Benewah Milk Bottle

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Benewah Milk Bottle
Benewah Milk Bottle.JPG
The Benewah Milk Bottle was completed in 1935. This structure was one of two in the Spokane area.
Benewah Milk Bottle is located in Washington (state)
Benewah Milk Bottle
LocationS. 321 Cedar St.
802 W. Garland Ave.
Spokane, Washington, Spokane County, Washington, USA
Coordinates47°39′10″N 117°25′56″W / 47.65278°N 117.43222°W / 47.65278; -117.43222Coordinates: 47°39′10″N 117°25′56″W / 47.65278°N 117.43222°W / 47.65278; -117.43222
Area0.1 acres (0.040 ha)
Built1935[2]
ArchitectW.G. Myers
Architectural styleNovelty architecture
NRHP reference #86001521[1]
Added to NRHPAugust 13, 1986

The Benewah Milk Bottle is a landmark in Spokane, Washington. Listed on the National Register of Historic Places, there are two constructed milk bottle-shaped buildings in the Spokane area, which accompanied a successful dairy operation's stores. One of the buildings is located on South Cedar Street in the Central Business District, while the other is located two miles north in the Garland Historical District.

On the morning of September 26, 2011, the Garland Historical District Milk Bottle restaurant, owned by Mary Lou Ritchie, and the historical Ferguson's Café, located next door, were heavily damaged in a fire. Fire investigators believe the fire started in a walkway between the two restaurants.[3]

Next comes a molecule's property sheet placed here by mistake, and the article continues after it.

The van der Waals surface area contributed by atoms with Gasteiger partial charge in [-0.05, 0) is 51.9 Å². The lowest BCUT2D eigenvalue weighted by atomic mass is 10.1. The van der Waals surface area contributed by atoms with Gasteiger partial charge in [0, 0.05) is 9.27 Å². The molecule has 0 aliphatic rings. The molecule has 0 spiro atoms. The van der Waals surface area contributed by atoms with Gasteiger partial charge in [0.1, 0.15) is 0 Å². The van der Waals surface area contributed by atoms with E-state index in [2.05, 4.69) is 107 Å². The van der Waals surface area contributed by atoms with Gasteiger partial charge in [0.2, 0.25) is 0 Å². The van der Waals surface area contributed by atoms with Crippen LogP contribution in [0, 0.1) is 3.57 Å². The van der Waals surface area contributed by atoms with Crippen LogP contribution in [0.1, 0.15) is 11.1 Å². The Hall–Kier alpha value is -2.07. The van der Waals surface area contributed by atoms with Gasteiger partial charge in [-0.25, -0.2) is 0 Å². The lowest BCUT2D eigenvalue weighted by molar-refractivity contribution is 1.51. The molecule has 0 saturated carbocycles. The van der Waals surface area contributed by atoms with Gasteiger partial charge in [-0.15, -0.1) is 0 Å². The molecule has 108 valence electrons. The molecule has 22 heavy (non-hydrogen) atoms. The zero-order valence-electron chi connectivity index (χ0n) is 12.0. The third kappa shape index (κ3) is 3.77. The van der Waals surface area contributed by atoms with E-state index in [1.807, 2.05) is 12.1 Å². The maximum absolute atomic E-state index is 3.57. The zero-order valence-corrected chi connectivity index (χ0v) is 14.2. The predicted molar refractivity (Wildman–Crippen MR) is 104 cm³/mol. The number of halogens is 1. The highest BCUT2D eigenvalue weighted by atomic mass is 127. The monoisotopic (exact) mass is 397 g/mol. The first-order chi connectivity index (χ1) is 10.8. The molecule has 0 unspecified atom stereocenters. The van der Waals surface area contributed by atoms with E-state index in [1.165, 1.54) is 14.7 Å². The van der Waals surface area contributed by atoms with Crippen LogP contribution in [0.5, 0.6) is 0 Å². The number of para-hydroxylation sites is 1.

History

The bottle was completed in 1935 and is a classic example of literalism in advertising. The bottle is stuccoed from its base to where it begins to taper to the bottle's neck. The neck and cap are sheet metal over a wooden frame. The entire bottle had an original white paint. It was Paul E. Newport who built the milk bottles. Newport owned the thriving Benewah Dairy Company. Company ads stated the bottles were "designed to build better men and women by making dairy products attractive to boys and girls. No expense will be spared to make these new stores as sturdy as fine, and as good as the products they represent."[2]

Photograoh by John Margolies

The milk bottle was photographed by John Margolies who captured images of roadside attractions around the United States.

See also

Notes

  1. ^ "National Register Information System". National Register of Historic Places. National Park Service. July 9, 2010.
  2. ^ a b Determining the Facts Reading 1: Representational Architecture, Roadside Attractions, National Park Service.
  3. ^ http://www.spokesman.com/stories/2011/sep/26/milk-bottle-fergusons-badly-damaged-fire/?prefetch=1

External links